Articles Tagged: Big Star

Certain Songs #745: The Jayhawks – “Big Star”

Album: The Sound of Lies
Year: 1997

Mark Olson left The Jayhawks after Tomorrow The Green Grass to go work with his wife, Victoria Williams, and — like Peter Holsapple after Chris Stamey left the dBs — Gary Louris decided to carry on with the band under the established brand name.

Working with long-time bassist, Marc Perlman, the songs that Louris came up with for The Sound of Lies are somewhat different than the Americana that dominated their previous records: the guitars are louder, for one thing, and songs like “Sixteen Down” and “Poor Little Fish” have experimental textures to boot.

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Certain Songs #193: Chris Bell – “I Am The Cosmos”

I am the cosmos

Album: I Am The Cosmos.

Year: 1974.

Posthumous releases are a tricky thing. But posthumous releases of an album that was never quite officially finished are even trickier – as we don’t really know what the artist truly wanted – so it was with trepidation that I approached Rkyodisc’s 1992 release of Chris Bell’s I Am The Cosmos.  For one thing, we don’t even know if he wanted to call it I Am The Cosmos.

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Certain Songs #52: Big Star – “Kangaroo”

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Album: Third.

Year: 1978.

When people talk about the madness and disintegration of Big Star’s Third, they’re really mostly talking about this song and “Holocaust,” twin sisters of desolation and despair, and – at least in the version of this album I originally had – back to back near the end of the record, sealing it in people’s minds for all time as a masterpiece of sadness and weirdness.

And they have a point: “Kangaroo” is a meandering soundscape chalk full of acoustic guitar feedback, ghostly strings, and drums that sound like a distant battlefield getting ever closer.

It’s really more of a mood than a song, and that mood is “Holy mother of god, am I depressed!”  And while it’s arguably not as depressed as the piano-based “Holocaust,” I like it more because it’s less on-the-nose lyrically, and it’s constantly changing – like the cowbells that come in near the end of the song, just for the sheer fuck of it.

Fan-made video for “Kangaroo”

My Certain Songs Spotify Playlist:

Every “Certain Song” Ever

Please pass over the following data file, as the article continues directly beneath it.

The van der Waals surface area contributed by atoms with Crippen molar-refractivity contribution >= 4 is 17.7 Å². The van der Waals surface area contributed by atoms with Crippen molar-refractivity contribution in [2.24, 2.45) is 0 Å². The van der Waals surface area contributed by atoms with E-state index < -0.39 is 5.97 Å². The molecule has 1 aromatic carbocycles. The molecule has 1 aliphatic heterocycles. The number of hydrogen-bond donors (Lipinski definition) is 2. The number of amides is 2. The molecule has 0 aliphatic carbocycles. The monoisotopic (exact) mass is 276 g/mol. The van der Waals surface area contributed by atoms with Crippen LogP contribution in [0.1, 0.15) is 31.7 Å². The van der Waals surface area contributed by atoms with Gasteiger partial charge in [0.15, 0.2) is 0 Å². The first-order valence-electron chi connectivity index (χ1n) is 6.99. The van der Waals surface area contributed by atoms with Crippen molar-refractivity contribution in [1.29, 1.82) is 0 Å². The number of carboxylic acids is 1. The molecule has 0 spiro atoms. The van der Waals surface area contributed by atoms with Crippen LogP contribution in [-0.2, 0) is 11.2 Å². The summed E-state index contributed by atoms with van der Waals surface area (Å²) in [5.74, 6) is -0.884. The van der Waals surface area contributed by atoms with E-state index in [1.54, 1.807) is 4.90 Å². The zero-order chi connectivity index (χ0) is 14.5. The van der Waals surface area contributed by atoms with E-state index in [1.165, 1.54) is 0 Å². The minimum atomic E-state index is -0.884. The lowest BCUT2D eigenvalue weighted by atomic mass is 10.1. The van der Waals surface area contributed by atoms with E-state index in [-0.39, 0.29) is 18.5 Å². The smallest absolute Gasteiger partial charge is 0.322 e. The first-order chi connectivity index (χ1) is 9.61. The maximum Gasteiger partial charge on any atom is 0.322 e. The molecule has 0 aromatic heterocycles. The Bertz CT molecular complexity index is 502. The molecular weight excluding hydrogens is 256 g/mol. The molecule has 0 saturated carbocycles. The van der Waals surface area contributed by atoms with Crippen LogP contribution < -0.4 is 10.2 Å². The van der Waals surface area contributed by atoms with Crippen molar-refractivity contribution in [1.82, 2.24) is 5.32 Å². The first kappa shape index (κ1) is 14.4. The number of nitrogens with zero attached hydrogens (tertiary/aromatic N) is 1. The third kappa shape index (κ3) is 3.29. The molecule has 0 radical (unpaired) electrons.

Certain Songs #51: Big Star – “Stroke It Noel”

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Album: Third.

Year: 1978.

While the first two Big Star albums were basically unheard mysteries when I first encountered them, by the time I bought the 1985 PVC reissue of Third, I was well aware of the tales of madness and disintegration that surrounded its recording. So it’s kinda ironic that side one, track one of this record that is supposed to experimental and off-putting is this perfectly composed, meticulously arranged pop nugget.

Not much more than Alex Chilton, Jody Stephens and a simple string arrangement, “Stroke It Noel” might be the least raucous song in rock history that features a chorus of “Do you wanna dance?”

Of course, it was a feint: there was plenty of madness and disintegration on Third, so “Stroke It Noel” served as the same kind of palate cleanser / misdirection as “Sunday Morning” did on The Velvet Underground & Nico.  

It was also an indicator of one of the types of songs on the record, which I would roughly classify as Acoustic with Strings (“Stroke it Noel,” “For You” “Nighttime); Big Offbeat Rock ("You Can’t Have Me,” “Thank You Friends,”  "Jesus Christ" and, of course, Madness and Disintegration (“Holocaust,”  "Kangaroo").

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When I saw the Big Star’s Third concert in Los Angeles earlier this year, not only did they have Ken Stringfellow do the lead vocals on “Stroke It Noel,” (which made sense, as it would have fit in on any Posies album)  they had the legendary Van Dyke Parks do the string arrangements.  Like so much of the rest of that evening, it was equal parts sad, joyous and sublime.

Fan-made video for “Stroke It Noel)

My Certain Songs Playlist on Spotify

Every "Certain Song” Ever

Certain Songs #50: Big Star – “September Gurls”

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Album: Radio City.

Year: 1974.

While my favorite Big Star album has always been #1 Record (just in case you couldn’t tell), I can’t argue against anybody who prefers the raggedness of Radio City to the more pristine predecessor – or the unprecedented follow-up.  And a lot of that rests on the eternal charms of “September Gurls.”

With the 12-string rhythm guitar ringing ringing ringing ringing in one channel like the fucking 1966 Beatles, and Chilton contrasting the hope of summer with the despair of winter while Stephens and Hummel ooh and ahh at strategic points, what can you even say about this 2:47 of bliss that hasn’t been said before?

That its opening riff is not only sacred and profound, but a promise that is kept by the rest of the song?

That Paul Westerberg stole its “Riff-Verse-Chorus-Verse-Chorus-Bridge-Solo-Verse-Chorus-Chorus-Coda” structure for some of his greatest songs, including “Alex Chilton?”

That while the three Big Star songs I’ve previously posted were what initially drew me into them way back in ‘84, but it was instant classic familiarity of “September Gurls” that sealed the deal?

That The Bangles version was pretty great, totally inferior to the original, and the best song on Different Light?  And incredibly important because it was probably the first time that millions of people heard the song?

That when I made any kind of Big Star mixtape at all – for me, for a friend, for the fucking universe – the last song was always “September Gurls?”

Fan-made video for “September Gurls”

My Certain Songs Spotify Playlist:

Every “Certain Song” Ever